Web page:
To Gertz, the “content and placement” of body art is largely what determines what’s acceptable in a professional environment. “All my content is 100% family friendly and appropriate. I don’t have any macabre or adult themes in my art,” he says. ”If you have nudity, crude language, or gory content, it’s probably not appropriate,” to expose on the job. As for the latter – where your tattoos are situated – Gertz calls the hands, fingers, neck, and face “job killer” placements. He believes the quality of the ink also plays a part. “There is a significant difference between well-done, professional tattoos and poorly done, often home-made tattoos,” with cruder work being significantly less apropos in the office.
As positive as Kussin’s own relationship between body art and his career has been, he also acknowledges it’s not a universal experience. “It may sound hypocritical, especially as someone with a lot of visible tattoos, but folks who work in highly corporate atmospheres – or even people who are teachers – should play it safe and cover them up,” he says. “If it’s the kind of place that has strict expectations, it’s not worth getting into trouble.” Interestingly, Gertz’s wife is also heavily tattooed and is a teacher, so it can depend on a particular workplace’s culture.
When tattoos are a concern, career-wise
Gertz has only shown his arms once in the two years he’s been at his current company. “We had a casually dressed fundraiser day where we could wear jeans. I wore a short sleeved button down,” Gertz recalls. “My boss said that I should put a sweater on, but she can’t tell me what to do. I don’t believe she had an issues with my arms showing, but wanted to look out for me, assuming that some other staff members at my work would not be as receptive.”
Save for a few coworkers, no one knows about Gertz’s body art, and that’s very much by design. “I have been involved in conversations where people have just gotten work done, and say ‘do you have any tattoos?’ so I would simply respond ‘yes’,” he says. “If someone just got a tattoo and is excited about it, for me to bring my experience into the conversation – over 200 hours – really takes away from the significance of theirs. I never want to overshadow,” he says.
While tattoos really ought to be accepted and irrelevant to a person’s ability to succeed in the office, Gertz certainly isn’t an anomaly in thinking it’s wisest or necessary to keep his carefully, laboriously crafted body art under wraps while on the clock. A salary.com survey of nearly 3,000 people, conducted in April 2018, found that just 12% of respondents reported having a visible tattoo on display at work. The majority are weary of how body art could impact career prospects, both in scoring a desired gig and flourishing professionally, with 76% of respondents reporting they feel tattoos (and piercings) negatively affect an applicant’s chances of being hired during a job interview.
Yet the weariness about if or how exposed body art and the workplace can coexist swimmingly found in the survey don’t align with respondents’ own experiences. Although 39% believe employees with tattoos (and piercings) reflect poorly on their employers, and 42% feel visible tattoos are always inappropriate at work, a mere 4% of respondents with tattoos and piercings said they’ve actually faced actual discrimination because of their body art.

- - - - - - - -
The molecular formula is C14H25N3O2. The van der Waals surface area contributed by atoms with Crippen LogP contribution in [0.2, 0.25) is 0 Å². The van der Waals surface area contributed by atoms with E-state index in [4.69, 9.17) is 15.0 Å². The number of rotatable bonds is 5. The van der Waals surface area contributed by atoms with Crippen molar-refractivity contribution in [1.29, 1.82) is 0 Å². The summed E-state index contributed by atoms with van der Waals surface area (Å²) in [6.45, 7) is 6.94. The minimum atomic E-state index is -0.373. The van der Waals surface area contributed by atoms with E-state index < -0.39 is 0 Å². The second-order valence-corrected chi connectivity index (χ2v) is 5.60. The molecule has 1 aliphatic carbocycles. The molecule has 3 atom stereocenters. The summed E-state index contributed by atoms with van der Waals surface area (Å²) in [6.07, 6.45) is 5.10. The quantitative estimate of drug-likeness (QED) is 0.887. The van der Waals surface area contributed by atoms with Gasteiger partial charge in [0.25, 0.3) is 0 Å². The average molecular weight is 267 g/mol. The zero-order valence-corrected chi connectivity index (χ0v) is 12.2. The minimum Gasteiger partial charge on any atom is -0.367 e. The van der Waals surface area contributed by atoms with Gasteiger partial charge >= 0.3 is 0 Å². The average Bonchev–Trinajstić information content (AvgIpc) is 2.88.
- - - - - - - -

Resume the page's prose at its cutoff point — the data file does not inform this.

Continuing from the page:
Doing homework on an employer’s view on tattoos may help
Sussing out a company’s attitudes about body art in advance of taking a new job is one way to try and understand how tattoos will be received at the office. Just under a quarter of the Salary.com survey’s respondents said they specifically examine a company’s permissiveness regarding tattoos and piercings when deciding whether or not to accept the job offer. Huge companies like Google and Amazon have ink-friendly policies for employees, a stance that, like other policies and company culture approaches, should be adopted by smaller enterprises.
Here’s to hoping consideration about how (or even if) an employer will respect the very personal choices its employees make about indelibly inking their own bodies will one day become a thing of the past. Instead, the conversation ought to play out much more like Kussin’s largely positive experiences with how his tattoos are perceived, and how they’ve furthered his ability to connect with others while on the job.
Ultimately, your career shouldn’t be harmed by your tattoos
Outside of the office, Kussin has never covered up his body art for in-person interviews, meetings, or events. “The tattoo work I have isn’t trashy or offensive. It’s all top-shelf artistry that comes at a cost, and I think I can still represent my company well by having them visible,” he explains, noting his professional reputation rightfully overshadows any potential judgements about his tattoos. “I’m easy to work with and I work very hard, and I think those are stronger attributes that help me represent my company even more, but my tattoos are a part of me.”
He even goes as far to say that sharing his ink helps him do his job. “As a journalist, I want the people I connect with for stories to know me – that helps me get to know them better,” Kussin says. “It shouldn’t be a one-sided deal and I think that showing [your tattoos] can help me build trust with them.”
If you liked our post, “Why Tattoos Should Be Allowed In The Workplace”, check out When Tattoos Become Political Statements